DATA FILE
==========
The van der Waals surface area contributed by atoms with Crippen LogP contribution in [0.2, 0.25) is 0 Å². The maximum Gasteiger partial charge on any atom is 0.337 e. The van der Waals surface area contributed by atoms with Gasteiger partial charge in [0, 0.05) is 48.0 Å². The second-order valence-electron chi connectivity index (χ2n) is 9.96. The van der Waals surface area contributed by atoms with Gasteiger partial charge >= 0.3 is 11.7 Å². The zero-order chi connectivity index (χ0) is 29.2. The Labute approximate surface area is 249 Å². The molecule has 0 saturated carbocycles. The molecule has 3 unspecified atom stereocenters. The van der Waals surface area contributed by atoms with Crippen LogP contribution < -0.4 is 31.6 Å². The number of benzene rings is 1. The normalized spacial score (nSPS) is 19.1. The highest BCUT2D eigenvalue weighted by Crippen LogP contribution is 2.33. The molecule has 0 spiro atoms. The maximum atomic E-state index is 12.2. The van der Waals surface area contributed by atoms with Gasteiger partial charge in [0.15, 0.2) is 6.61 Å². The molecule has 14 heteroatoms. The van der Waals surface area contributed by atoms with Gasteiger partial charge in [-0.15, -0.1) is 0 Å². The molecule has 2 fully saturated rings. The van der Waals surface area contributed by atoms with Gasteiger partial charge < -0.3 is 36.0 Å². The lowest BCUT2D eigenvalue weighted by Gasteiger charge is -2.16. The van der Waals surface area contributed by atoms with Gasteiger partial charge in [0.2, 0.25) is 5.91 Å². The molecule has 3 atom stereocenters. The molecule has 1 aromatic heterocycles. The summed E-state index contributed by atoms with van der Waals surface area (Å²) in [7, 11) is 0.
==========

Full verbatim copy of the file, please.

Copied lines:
The van der Waals surface area contributed by atoms with Crippen LogP contribution in [0.2, 0.25) is 0 Å². The maximum Gasteiger partial charge on any atom is 0.337 e. The van der Waals surface area contributed by atoms with Gasteiger partial charge in [0, 0.05) is 48.0 Å². The second-order valence-electron chi connectivity index (χ2n) is 9.96. The van der Waals surface area contributed by atoms with Gasteiger partial charge >= 0.3 is 11.7 Å². The zero-order chi connectivity index (χ0) is 29.2. The Labute approximate surface area is 249 Å². The molecule has 0 saturated carbocycles. The molecule has 3 unspecified atom stereocenters. The van der Waals surface area contributed by atoms with Crippen LogP contribution < -0.4 is 31.6 Å². The number of benzene rings is 1. The normalized spacial score (nSPS) is 19.1. The highest BCUT2D eigenvalue weighted by Crippen LogP contribution is 2.33. The molecule has 0 spiro atoms. The maximum atomic E-state index is 12.2. The van der Waals surface area contributed by atoms with Gasteiger partial charge in [0.15, 0.2) is 6.61 Å². The molecule has 14 heteroatoms. The van der Waals surface area contributed by atoms with Gasteiger partial charge in [-0.15, -0.1) is 0 Å². The molecule has 2 fully saturated rings. The van der Waals surface area contributed by atoms with Gasteiger partial charge < -0.3 is 36.0 Å². The lowest BCUT2D eigenvalue weighted by Gasteiger charge is -2.16. The van der Waals surface area contributed by atoms with Gasteiger partial charge in [0.2, 0.25) is 5.91 Å². The molecule has 3 atom stereocenters. The molecule has 1 aromatic heterocycles. The summed E-state index contributed by atoms with van der Waals surface area (Å²) in [7, 11) is 0.